But up here, the dynamism of Ruth Davidson offers another option – a down to earth figure who can appeal to people across the political spectrum and whose obvious sincerity and connectedness to reality makes her a popular figure. Boris might hope she stays here – we certainly do.

Character is Crumbling in Leadership

Ebctnb5Dale R. Wilson, who publishes Command Performance Leadership, is one of my oldest blogfriends. He doesn’t publish as often as he used to, which is a shame, but when he does, his posts are always incisive, and important. This is no exception.

In military and civilian academic institutions around the world, above and beyond their core curriculum, character is taught and inspired.  In each of the military academies in the United States, as well as college Reserve Officers’ Training Corps programs, the purpose and responsibility is to produce leaders of character.  To accomplish this, they incorporate the values of integrity, respect, responsibility, compassion, and gratitude into the daily life of cadets and midshipmen who aspire to become tomorrow’s leaders. […]

At the U.S. Military Academy at West Point character development strategy promotes living honorably and building trust.  West Point believes that their approach not only develops character, but modifies behavior over the course of the 47-month cadet experience.  Ultimately, the desire is for cadets and rotating faculty members to depart West Point with the character, competence, and commitment to build and lead resilient teams that thrive in complex security environments.  Most importantly, everyone commits to living honorably and building trust, on and off duty.

The Cadet Honor Code at West Point:

A cadet will not lie, cheat, steal, or tolerate those who do.[iv]

Recommended Reading: Duty, Honor, Country [Go there, if you haven’t read this lately you owe it to yourself, to see what built our country! Neo] […]

No matter what our challenges happen to be, either driven by stress or human urges, we must strive to reach deep within ourselves to overcome the temptation to make poor decisions; no matter if we are in uniform downrange, or in daily life with our family or friends.  Our country, society, superiors, peers, subordinates, family, and friends are relying on our steady and consistent moral courage to translate into professional decorum and behavior; always.

Many respected military leaders of the past espoused the vitally important qualities of a leader.  Lieutenant General John A. Lejeune, the 13th Commandant of the Marine Corps said, “Leadership is the sum of those qualities of intellect, human understanding, and moral character that enables a person to inspire and control a group of people successfully.”  Among General Douglas MacArthur’s 17 Principles of Leadership, which essentially acts as a leader’s self-assessment questionnaire, there is this question: “Am I a constant example to my subordinates in character, dress, deportment and courtesy?”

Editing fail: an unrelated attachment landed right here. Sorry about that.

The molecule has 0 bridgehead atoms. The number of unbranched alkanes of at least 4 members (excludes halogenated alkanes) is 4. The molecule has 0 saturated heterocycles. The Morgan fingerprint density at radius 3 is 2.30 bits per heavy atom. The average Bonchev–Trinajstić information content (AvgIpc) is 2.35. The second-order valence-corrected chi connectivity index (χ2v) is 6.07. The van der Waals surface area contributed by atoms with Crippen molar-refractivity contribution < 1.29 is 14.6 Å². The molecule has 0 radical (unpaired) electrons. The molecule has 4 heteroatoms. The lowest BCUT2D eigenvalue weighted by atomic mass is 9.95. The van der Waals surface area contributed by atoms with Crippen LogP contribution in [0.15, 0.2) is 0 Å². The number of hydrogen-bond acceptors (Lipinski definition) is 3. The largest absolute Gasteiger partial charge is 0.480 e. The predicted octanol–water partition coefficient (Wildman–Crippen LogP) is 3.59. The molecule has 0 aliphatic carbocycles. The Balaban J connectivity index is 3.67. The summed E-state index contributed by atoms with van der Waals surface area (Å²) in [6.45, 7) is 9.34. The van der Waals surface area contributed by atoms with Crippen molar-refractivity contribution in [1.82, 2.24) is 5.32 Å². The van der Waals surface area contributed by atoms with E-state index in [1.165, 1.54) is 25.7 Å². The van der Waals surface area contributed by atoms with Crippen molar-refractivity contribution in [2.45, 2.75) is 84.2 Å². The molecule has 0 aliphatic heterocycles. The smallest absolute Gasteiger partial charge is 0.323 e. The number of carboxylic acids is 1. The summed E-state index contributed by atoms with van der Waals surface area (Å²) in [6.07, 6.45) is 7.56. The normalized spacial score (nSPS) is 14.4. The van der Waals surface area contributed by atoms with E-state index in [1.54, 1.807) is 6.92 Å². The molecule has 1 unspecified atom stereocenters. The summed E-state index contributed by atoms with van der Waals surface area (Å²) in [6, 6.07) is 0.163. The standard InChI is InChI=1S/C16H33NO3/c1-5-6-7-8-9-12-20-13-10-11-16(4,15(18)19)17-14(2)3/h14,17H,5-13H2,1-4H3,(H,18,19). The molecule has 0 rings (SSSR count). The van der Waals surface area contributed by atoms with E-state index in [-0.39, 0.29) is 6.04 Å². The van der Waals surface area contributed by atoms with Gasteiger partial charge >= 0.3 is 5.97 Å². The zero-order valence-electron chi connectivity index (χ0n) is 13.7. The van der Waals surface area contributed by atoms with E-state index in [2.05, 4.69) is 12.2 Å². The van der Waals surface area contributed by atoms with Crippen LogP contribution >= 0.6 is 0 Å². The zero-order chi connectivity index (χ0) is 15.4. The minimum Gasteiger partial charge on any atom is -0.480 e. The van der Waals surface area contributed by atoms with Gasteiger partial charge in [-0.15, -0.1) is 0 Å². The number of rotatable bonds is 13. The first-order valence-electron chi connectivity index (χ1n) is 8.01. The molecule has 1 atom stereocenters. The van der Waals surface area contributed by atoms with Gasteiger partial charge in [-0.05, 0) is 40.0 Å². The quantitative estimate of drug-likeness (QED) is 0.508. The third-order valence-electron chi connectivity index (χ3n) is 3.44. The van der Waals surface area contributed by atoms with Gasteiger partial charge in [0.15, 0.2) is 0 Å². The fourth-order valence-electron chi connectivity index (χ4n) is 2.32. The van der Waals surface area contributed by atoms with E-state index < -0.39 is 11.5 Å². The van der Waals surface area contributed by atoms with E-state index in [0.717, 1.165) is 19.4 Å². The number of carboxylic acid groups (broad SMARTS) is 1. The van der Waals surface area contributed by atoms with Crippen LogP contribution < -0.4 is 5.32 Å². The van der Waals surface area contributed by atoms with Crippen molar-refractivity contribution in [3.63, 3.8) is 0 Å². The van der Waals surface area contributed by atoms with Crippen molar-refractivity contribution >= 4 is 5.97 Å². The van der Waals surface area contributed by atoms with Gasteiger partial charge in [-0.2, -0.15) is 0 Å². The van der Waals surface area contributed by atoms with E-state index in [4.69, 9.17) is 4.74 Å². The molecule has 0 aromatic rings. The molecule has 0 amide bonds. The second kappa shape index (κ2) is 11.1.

via Character is Crumbling in Leadership | Command Performance Leadership

Well, are you? Frankly this isn’t something just for the military, nor is it just something for Americans. This is the essence of leadership, and servant leadership, at that. It is the ideal,the pinnacle of leadership. None of us succeed all the time, but if we wish to have a free society, we must try, and even more to the point, so must those we appoint to lead us.

Frankly, I learned this early, my dad, showed this, almost as strongly as General Marshal did, but even so, ROTC codified it for me in the saying.

First: the Mission

Second: the Men

Last: yourself

That is what I’ve always strived for, and in whatever measure I’ve been successful, it is that striving that is responsible. But, in business today, like our military, I see little of this. What I see is a selfish, uncaring of anybody but oneself attitude, that assumes that everybody is looking out for themselves. They may be right, to a point, but they (and their companies) will not find long term success, using this rubric, nor will America. Because much too often they’ll not lead, but manage, and bring that down to the level of the next quarterly bottom line. In every case that I have seen, that has led to losing the best people, and the ruination of the reputation of the brand, and often the demise of the company.

Not a good recommendation, for our companies, nor, especially, for our churches, and our military, and, emphatically not for our country.

Myths,legends and facts

lvalad